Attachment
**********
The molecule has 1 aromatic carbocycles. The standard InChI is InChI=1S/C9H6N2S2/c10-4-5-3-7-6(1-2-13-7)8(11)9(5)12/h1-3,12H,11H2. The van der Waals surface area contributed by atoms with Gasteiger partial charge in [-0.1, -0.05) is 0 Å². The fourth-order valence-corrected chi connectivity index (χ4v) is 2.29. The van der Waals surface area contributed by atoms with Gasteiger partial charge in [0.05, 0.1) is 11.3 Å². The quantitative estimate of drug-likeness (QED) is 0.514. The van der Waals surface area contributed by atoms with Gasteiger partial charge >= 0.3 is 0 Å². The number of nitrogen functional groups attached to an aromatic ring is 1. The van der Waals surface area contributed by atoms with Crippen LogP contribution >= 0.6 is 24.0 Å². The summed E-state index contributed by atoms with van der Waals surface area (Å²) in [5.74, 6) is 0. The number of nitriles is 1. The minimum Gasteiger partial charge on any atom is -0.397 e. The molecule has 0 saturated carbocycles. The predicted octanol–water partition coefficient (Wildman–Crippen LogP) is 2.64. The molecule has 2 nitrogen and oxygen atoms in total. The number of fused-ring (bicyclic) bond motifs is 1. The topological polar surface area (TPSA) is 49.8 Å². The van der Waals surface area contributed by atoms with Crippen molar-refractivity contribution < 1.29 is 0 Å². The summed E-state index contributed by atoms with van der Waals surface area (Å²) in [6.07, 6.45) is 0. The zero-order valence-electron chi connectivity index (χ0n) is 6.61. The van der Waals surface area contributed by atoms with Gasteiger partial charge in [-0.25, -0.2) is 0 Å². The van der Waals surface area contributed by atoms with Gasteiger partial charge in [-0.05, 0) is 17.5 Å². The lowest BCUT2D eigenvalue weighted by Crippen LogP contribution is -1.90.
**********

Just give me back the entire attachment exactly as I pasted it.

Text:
The molecule has 1 aromatic carbocycles. The standard InChI is InChI=1S/C9H6N2S2/c10-4-5-3-7-6(1-2-13-7)8(11)9(5)12/h1-3,12H,11H2. The van der Waals surface area contributed by atoms with Gasteiger partial charge in [-0.1, -0.05) is 0 Å². The fourth-order valence-corrected chi connectivity index (χ4v) is 2.29. The van der Waals surface area contributed by atoms with Gasteiger partial charge in [0.05, 0.1) is 11.3 Å². The quantitative estimate of drug-likeness (QED) is 0.514. The van der Waals surface area contributed by atoms with Gasteiger partial charge >= 0.3 is 0 Å². The number of nitrogen functional groups attached to an aromatic ring is 1. The van der Waals surface area contributed by atoms with Crippen LogP contribution >= 0.6 is 24.0 Å². The summed E-state index contributed by atoms with van der Waals surface area (Å²) in [5.74, 6) is 0. The number of nitriles is 1. The minimum Gasteiger partial charge on any atom is -0.397 e. The molecule has 0 saturated carbocycles. The predicted octanol–water partition coefficient (Wildman–Crippen LogP) is 2.64. The molecule has 2 nitrogen and oxygen atoms in total. The number of fused-ring (bicyclic) bond motifs is 1. The topological polar surface area (TPSA) is 49.8 Å². The van der Waals surface area contributed by atoms with Crippen molar-refractivity contribution < 1.29 is 0 Å². The summed E-state index contributed by atoms with van der Waals surface area (Å²) in [6.07, 6.45) is 0. The zero-order valence-electron chi connectivity index (χ0n) is 6.61. The van der Waals surface area contributed by atoms with Gasteiger partial charge in [-0.25, -0.2) is 0 Å². The van der Waals surface area contributed by atoms with Gasteiger partial charge in [-0.05, 0) is 17.5 Å². The lowest BCUT2D eigenvalue weighted by Crippen LogP contribution is -1.90.